This certainly looks like a good acquisition on paper
When the NHL season gets back underway, there will be some new acquisitions that won't be able to live up to what they signed for.
It doesn't get much worse than having your team sign that big-name player over the offseason, only to have them struggle during the next year.
Unfortunately, that's exactly what's going to happen.
The lockout is currently taking place, but that's no reason to get caught up on that side of the negative news.
Instead, let's talk about another side of the negative news.
Here are three summer signings that have the potential to end badly.
People should be looking past how great these signings were, and focus on how the team will actually play together
There's a real misconception about signing All-Stars.
People have the tendency to assume that getting a high-caliber player over the offseason will automatically turn the team around.
The problem is that while getting a new player is nice and all, did you get a new team?
A mediocre team is still a mediocre team. Adding another player or two will help, but all that does is to make the squad into a mediocre one with a good player.
The issue isn't in what the duo will do. The issue comes from what people now expect out of the team.
Minnesota also finished last in the NHL in goals scored at only two a game. Having average to below-average stats doesn't just suggest that the team isn't good, it proves it.
Another negative for the Wild has to do with the lockout.
Missing training camp and exhibition games has to factor into the situation.
Team chemistry can't be undervalued, and it's especially important in a sport like hockey. No training camp means no time to work out the smaller kinks that are sure to come up when new players hit the team.
Parise and Suter are going to help the team. That is for sure.
They just aren't going to help as much as people expect them to.
Does Ray Whitney have much left in the tank?
Not enough can be said about the relationship between age and sports.
A young player can continue to develop up until about 30 years old, when suddenly his body catches up to what he's been doing his whole life.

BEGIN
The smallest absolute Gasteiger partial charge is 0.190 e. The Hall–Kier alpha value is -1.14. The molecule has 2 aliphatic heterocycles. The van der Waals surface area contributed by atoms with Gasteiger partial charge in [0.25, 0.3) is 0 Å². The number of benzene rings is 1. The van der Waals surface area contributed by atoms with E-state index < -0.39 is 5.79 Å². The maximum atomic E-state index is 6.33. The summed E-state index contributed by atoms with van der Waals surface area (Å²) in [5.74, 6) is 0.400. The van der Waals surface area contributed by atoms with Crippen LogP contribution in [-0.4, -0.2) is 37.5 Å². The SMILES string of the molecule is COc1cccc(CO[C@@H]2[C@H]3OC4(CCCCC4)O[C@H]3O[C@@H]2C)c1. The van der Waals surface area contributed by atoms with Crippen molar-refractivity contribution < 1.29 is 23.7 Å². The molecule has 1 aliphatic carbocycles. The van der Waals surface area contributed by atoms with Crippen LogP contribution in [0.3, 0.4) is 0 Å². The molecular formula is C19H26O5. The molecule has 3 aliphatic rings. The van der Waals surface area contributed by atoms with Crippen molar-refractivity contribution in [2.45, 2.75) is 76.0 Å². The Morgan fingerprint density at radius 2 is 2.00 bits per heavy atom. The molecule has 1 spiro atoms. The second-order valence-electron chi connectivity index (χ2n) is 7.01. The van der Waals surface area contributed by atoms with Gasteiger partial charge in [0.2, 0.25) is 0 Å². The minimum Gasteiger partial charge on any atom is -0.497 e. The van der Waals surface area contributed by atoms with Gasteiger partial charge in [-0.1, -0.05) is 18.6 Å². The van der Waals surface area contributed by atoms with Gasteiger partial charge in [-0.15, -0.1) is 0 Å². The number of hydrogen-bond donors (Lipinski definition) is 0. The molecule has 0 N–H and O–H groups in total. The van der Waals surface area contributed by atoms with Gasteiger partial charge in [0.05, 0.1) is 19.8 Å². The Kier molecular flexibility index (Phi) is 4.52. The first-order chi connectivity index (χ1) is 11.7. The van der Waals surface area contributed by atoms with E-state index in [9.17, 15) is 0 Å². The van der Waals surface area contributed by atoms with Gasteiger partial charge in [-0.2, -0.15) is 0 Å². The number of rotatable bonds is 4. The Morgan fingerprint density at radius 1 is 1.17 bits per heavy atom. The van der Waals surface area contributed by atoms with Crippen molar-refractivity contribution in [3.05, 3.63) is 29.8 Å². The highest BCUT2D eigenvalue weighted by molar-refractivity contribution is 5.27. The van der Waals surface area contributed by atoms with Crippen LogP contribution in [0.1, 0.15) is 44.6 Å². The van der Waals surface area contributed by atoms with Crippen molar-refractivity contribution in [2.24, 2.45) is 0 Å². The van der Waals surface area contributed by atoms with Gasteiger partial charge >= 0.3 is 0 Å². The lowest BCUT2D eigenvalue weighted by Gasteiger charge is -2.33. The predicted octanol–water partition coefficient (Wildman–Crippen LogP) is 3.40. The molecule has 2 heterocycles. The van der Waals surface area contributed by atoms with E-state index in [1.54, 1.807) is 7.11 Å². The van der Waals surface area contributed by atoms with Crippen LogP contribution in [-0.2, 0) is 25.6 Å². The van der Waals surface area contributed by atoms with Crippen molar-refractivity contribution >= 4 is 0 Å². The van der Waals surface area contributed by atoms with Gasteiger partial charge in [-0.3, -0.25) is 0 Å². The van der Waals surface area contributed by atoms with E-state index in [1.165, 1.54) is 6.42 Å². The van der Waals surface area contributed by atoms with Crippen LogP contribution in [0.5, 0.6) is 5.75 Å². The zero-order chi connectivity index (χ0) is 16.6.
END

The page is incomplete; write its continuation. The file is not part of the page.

The 40-year old Ray Whitney could be a victim of age working against productivity.
I guess that you can call me crazy then, because the Stars shouldn't have offered Whitney that deal.
Each of the four previous times that Whitney has scored at least 71 points in a season has been followed by at least 19 fewer points the next year.
Nobody is expecting another 77-point year out of Whitney, but it's logical to think that the gap between last year and this season's production could be even bigger than 19 points.
It will definitely be bigger if there is a shortened season.
The possibility of a shortened year plus his age leads to Whitney having less time on the ice.
Whitney isn't going to end up helping Dallas as much as they hoped he would, but at least they got great veteran leadership from the deal. That in itself is almost priceless.
Will Shea Weber be as good without his partner in crime next to him?
Would Batman be as effective without Robin? There's no way that Spiderman would be who he is without Gwen Stacy or Mary Jane Watson, right?
Any way it's looked at, having a sidekick elevates a person's performance.
Shea Weber's contract renewal has all of the makings of a bad deal, and it has to do with Ryan Suter's absence.
Weber is arguably the best defenseman in the NHL and his contract does everything to suggest that. He can light up both a player and a scoreboard at the highest level, so his signing should be good for the Predators.
The issue comes from Suter's departure and if spending that much money on Weber was really worth it.
Suter didn't garner as much attention from opposing teams, but he still was a playmaker that took some of the weight off of Weber.
Nashville will now have an elite defenseman that everyone will gameplan for. That's both a positive and a negative.
The positive comes from the potential rise in Weber's numbers. There will be more shots on the ice and more opportunities for making plays without Suter's presence. In fact, Weber could have career numbers during his next full season.
The negative comes from what else the Predators can do. They spent an incredible amount of money on one person, and the NHL's new collective bargaining agreement (CBA) could end up giving the team less money for the future.
This could start a chain reaction of events.
With limited funds, Nashville can't do much with its team but develop its players. Developing young talent can take years—something that Weber doesn't have.
At 27 years old, Weber finds himself in the prime of his career. The time where he should be competing for Stanley Cups.
Not waiting for his team to catch up.
His contract's fine print could come into play here.
"It's possible. According to a report in The Tennessean, the contract that Weber agreed to does not include a no-trade or a no-movement clause.
Beat writer Josh Cooper quoted Weber's agent, Jarrett Bousquet, as saying that the contract has been signed. The new deal would keep the Predators defenseman in Nashville for a full season, but the team could choose to trade him after a full season."
Not having a no-trade clause also means that Weber would have the ability to voice his discontent with the organization if it got to that point.
An inability to bring in quality players could make him want to speak up.
There are just way too many ways for this deal to go badly for both Weber and the Predators.
And yes, in case you were wondering, I did have a solid nerd moment at the top of the slide. It felt like the right thing to do.